Interprofessional Education (IPE) Case Day Experience Illustrating the Continuum of Care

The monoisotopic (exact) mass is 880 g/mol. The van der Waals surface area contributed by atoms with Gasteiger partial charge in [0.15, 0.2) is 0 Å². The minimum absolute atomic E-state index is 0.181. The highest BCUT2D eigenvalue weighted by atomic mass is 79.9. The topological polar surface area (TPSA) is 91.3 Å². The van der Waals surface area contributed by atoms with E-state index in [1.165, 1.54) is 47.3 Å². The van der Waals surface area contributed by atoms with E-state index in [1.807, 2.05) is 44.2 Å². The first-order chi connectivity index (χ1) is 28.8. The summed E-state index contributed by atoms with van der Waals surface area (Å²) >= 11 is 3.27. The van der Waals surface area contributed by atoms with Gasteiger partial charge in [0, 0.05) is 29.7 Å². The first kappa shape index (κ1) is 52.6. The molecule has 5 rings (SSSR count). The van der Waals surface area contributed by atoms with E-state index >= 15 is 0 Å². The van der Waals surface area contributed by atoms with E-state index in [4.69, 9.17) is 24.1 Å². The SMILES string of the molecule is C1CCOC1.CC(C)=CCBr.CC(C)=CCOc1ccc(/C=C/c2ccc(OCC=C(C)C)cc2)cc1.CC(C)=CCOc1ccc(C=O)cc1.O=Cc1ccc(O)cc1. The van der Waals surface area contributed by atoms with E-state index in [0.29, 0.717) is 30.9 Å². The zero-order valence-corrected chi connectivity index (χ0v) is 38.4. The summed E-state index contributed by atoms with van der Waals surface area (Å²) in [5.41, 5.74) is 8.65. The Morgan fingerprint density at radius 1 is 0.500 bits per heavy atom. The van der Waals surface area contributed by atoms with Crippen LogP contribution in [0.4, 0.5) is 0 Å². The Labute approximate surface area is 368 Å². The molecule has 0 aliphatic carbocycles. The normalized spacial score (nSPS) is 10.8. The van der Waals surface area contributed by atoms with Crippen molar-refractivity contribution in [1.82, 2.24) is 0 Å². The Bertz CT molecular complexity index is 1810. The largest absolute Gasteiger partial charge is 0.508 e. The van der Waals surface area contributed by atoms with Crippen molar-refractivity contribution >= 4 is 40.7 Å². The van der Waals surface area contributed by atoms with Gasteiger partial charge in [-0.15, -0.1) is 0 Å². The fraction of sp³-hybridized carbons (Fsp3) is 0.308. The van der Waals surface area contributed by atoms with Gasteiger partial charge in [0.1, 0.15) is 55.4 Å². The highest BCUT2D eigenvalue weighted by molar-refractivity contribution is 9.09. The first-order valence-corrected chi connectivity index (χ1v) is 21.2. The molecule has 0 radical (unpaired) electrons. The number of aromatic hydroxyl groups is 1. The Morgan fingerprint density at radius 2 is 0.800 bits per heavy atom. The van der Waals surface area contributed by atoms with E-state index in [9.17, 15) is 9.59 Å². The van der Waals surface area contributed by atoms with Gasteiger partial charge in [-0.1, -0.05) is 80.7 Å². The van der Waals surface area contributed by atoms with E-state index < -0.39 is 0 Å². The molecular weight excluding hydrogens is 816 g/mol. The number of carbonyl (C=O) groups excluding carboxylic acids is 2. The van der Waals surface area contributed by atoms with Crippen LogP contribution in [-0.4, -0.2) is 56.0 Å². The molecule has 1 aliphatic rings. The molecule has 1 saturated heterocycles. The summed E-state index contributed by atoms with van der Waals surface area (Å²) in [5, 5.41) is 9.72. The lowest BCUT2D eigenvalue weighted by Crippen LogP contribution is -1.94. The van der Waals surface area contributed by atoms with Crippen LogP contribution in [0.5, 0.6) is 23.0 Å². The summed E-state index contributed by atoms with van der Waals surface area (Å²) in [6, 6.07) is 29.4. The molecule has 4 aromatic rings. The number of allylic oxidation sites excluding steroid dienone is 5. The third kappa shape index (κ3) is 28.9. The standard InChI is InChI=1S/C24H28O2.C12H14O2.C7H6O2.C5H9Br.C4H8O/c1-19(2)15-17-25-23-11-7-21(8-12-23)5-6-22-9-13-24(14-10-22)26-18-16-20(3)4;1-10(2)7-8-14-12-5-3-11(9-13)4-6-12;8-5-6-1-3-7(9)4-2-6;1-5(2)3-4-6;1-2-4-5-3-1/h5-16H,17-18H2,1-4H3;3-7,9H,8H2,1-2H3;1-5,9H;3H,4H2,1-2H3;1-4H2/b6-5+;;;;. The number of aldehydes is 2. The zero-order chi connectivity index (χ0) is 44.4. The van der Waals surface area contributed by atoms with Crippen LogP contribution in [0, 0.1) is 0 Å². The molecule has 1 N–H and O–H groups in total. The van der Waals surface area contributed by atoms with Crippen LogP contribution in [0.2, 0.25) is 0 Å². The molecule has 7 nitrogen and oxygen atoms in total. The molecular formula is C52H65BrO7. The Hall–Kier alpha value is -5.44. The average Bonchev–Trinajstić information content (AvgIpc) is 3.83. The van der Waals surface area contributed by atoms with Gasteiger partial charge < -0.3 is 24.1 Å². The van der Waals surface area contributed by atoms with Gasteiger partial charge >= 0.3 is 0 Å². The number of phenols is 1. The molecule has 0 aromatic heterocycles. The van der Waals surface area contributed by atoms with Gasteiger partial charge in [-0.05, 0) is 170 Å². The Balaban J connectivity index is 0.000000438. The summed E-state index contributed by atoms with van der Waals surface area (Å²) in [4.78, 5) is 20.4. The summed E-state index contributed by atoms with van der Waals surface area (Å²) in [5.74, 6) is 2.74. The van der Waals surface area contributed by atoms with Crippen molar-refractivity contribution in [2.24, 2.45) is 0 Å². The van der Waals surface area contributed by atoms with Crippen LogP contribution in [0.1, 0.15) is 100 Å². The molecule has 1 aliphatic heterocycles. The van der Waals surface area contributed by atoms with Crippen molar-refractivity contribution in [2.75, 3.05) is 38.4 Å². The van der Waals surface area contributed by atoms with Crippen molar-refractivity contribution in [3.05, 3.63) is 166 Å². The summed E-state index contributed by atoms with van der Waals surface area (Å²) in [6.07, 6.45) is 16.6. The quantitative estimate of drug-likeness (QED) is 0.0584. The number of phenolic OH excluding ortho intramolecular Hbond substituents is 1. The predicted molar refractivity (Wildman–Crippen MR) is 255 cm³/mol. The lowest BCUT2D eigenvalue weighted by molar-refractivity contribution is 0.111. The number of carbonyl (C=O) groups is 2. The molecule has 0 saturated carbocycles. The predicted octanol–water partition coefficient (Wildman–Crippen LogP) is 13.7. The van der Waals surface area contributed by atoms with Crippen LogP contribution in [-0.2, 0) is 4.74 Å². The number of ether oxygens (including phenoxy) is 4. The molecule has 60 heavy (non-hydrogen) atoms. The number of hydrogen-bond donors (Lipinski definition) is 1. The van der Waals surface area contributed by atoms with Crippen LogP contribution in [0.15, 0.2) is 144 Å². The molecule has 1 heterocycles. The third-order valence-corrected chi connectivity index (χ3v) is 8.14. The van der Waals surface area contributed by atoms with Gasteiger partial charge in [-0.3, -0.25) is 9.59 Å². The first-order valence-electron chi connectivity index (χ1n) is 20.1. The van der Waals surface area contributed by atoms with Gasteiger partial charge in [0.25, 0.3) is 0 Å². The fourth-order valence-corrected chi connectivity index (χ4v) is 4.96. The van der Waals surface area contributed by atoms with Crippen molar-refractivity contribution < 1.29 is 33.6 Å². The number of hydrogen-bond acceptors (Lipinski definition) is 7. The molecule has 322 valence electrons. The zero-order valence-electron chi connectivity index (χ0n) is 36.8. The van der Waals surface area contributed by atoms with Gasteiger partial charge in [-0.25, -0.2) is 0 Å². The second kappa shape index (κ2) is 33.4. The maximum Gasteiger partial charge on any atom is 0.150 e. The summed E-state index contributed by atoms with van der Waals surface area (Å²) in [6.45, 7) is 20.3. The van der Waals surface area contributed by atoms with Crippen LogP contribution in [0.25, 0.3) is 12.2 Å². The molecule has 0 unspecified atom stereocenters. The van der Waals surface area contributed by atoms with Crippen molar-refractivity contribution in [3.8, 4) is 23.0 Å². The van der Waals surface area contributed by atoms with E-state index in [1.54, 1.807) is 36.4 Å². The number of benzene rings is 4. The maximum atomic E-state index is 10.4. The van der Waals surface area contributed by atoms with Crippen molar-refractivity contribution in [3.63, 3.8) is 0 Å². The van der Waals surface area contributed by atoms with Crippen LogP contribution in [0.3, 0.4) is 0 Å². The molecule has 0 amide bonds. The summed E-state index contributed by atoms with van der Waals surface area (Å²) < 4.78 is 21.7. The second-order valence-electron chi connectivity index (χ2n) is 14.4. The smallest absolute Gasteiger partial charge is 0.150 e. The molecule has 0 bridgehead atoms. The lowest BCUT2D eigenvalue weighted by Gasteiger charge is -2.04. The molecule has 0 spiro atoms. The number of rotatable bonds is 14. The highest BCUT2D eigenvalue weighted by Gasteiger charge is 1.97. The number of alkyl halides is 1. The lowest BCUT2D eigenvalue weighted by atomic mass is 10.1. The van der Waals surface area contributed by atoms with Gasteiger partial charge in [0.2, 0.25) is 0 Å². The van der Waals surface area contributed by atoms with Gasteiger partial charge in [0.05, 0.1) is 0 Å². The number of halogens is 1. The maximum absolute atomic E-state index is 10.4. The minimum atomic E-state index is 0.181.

Purpose: The purpose of this platform presentation is to describe an interprofessional event involving 10 professions following a patient through the continuum of care using distance learning technology. It also highlights the difficulties of evaluating the effectiveness of such an event. Description: The IPE Case Day Experience was a collaborative effort to illustrate the continuum of care from a patient perspective. Students observed the interaction of healthcare providers taking a patient through the continuum of care. Selected students played the role of the health professional. The consistent patient highlighted the multiple personnel often encountered after a traumatic injury. The scenes played out in a theater and began with the initial injury on the field and ended with a return to school. Professionals encountered included the athletic trainer, EMS, physician, physician assistant, nurse practitioner, registered nurse, physical therapist (PT), PTA, occupational therapist (OT), OTA, and speech pathologist. A large screen projection provided “close-up” views. Dynamic student interactions were facilitated through questions delivered through real-time polling using ©VoxVote (https://www.voxvote.com/). The questions prompted discussions within the interprofessional groups. For the second year of the event, the event was delivered via Zoom to another campus 250 miles away. The event was assessed with a simple post event satisfaction survey and use of the Interprofessional Socialization and Valuing Scale-21 (ISVS) pre and post the event. Summary of Use: In the first year, the event was conducted only on the main campus with 131 participants. They all completed the ISVS pre-event survey one-week prior to the event and then immediately after the event using paper pencil surveys. We had 131 pre-surveys and 126 post surveys. However, for anonymity, no identifiers were gathered and therefore the surveys could not be paired. In the second year, the event had 288 participants; 232 on the main campus and 56 at the distant campus. The ISVS was distributed via an electronic survey tool. This change in delivery enabled the pairing of results. However, 278 students completed the pre ISVS survey and only 182 completed the post ISVS. A comparison of mean ISVS scores has revealed no significant differences pre and post. 116 (88%) and 190 (82%), in the first and second years of the event respectively, completed the satisfaction survey. Over 75% strongly agreed/agreed to the event being worthwhile and helpful. Importance to Members: Most healthcare professions must meet an IPE standard. Through this simulation event, several sub-competencies of the 4 core competencies for IP collaborative practice can be met. It is difficult to assess the effectiveness of IPE educational events. Although, anecdotally and with simple assessment the events appear to be worthwhile. More investigation and follow through to assess effectiveness are needed.